Traditionally, large, multinational companies have led the way in cybersecurity. However, small businesses are now also realizing the enormous risks they take when they do not protect valuable assets such as their data and networks.
Include mobile devices in your security plan
You may have your desktops and laptops covered. Still, in SME business, employees are also likely to use other types of devices as well, such as smartphones and even wearables like watches. What this means is that you must include those in your security provision too. A subject you can get some advice on at https://www.tripwire.com.
One option could be to ban such devices. However, as they are already in everyday use, this is not usually not practical. Instead, it would be best if you put a policy in place that states employees must regularly update devices to ensure security is current.
Also, making sure that your other security and password policies are used across these devices even if they belong to your employees is a good idea.
Encourage the use of tools like 1Password or LastPass to help employees with keeping track of passwords.
Teach your people how to be safe
Regular training to update all employees’ knowledge of safe cybersecurity practices is essential. After all, your process should also change regularly to keep abreast of the advancements that cybercriminals are making.
Additionally, after each training session, providing employees with documents to sign to say that they are aware of, understand and will abide by these guidelines is very important.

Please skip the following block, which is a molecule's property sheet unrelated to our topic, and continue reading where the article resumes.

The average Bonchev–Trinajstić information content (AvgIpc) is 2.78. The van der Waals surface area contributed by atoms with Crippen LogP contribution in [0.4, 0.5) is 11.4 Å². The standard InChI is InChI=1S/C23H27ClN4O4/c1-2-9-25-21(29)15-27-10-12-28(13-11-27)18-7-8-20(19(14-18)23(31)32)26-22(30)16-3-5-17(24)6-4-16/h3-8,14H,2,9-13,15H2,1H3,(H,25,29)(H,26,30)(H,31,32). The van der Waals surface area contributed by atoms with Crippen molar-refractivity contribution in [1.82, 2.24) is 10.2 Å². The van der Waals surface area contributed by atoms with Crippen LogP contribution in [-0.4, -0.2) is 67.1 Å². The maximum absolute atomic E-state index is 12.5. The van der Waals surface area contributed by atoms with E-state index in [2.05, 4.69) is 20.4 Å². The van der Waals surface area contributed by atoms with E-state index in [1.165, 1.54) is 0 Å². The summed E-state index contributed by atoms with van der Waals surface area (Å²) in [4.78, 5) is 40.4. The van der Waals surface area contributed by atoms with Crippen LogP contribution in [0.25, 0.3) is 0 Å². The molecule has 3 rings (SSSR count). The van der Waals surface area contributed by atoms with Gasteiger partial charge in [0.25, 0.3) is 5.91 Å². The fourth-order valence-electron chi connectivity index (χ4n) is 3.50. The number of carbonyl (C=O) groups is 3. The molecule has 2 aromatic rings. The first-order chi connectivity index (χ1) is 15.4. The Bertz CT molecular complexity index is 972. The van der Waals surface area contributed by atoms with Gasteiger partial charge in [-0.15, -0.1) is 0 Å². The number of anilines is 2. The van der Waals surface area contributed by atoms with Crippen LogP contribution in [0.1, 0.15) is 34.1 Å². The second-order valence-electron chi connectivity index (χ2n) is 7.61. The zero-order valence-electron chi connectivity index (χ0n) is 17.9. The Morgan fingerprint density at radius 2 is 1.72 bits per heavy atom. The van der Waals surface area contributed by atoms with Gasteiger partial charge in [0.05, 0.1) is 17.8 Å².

Backup and storage
Next, if you want to make sure your small business’s IT security is adequate, you must pay attention to issues such as backups and storage. For example, when it comes to backing things up, doing so regularly is vital. Then, if you do suffer from a break or catastrophic failure, you will only have lost the last day’s work. Rather than every critical piece of data your business has.
Additionally, making sure you have the right type of storage environment for your date and backup is very important as well. With some businesses that use CUI, CDI, or ITAR marked data being required to choose a GCC High cloud for data storage to be compliant with the DFARS and ITAR regulations.
Happily, it is no longer difficult to find an authorized GCC high licensed provider like f1networks.com that can offer this service to smaller businesses. Something that means you can be sure your data is kept in the safest place possible.
Make use of multifactor identification.
Multifactor identification is a relatively new technology that is being adopted in the world of small business. However, it can be incredibly useful because it requires an additional layer of protection to your network.
That is it works by requiring a code to be inputted along with traditional log in details. The code is sent via a separate device, therefore, confirms that the person trying to log in, is who they say they are.
The most significant advantage of this being, that even if your employees mess up and compromise their login data, no one else will be able to access your networks.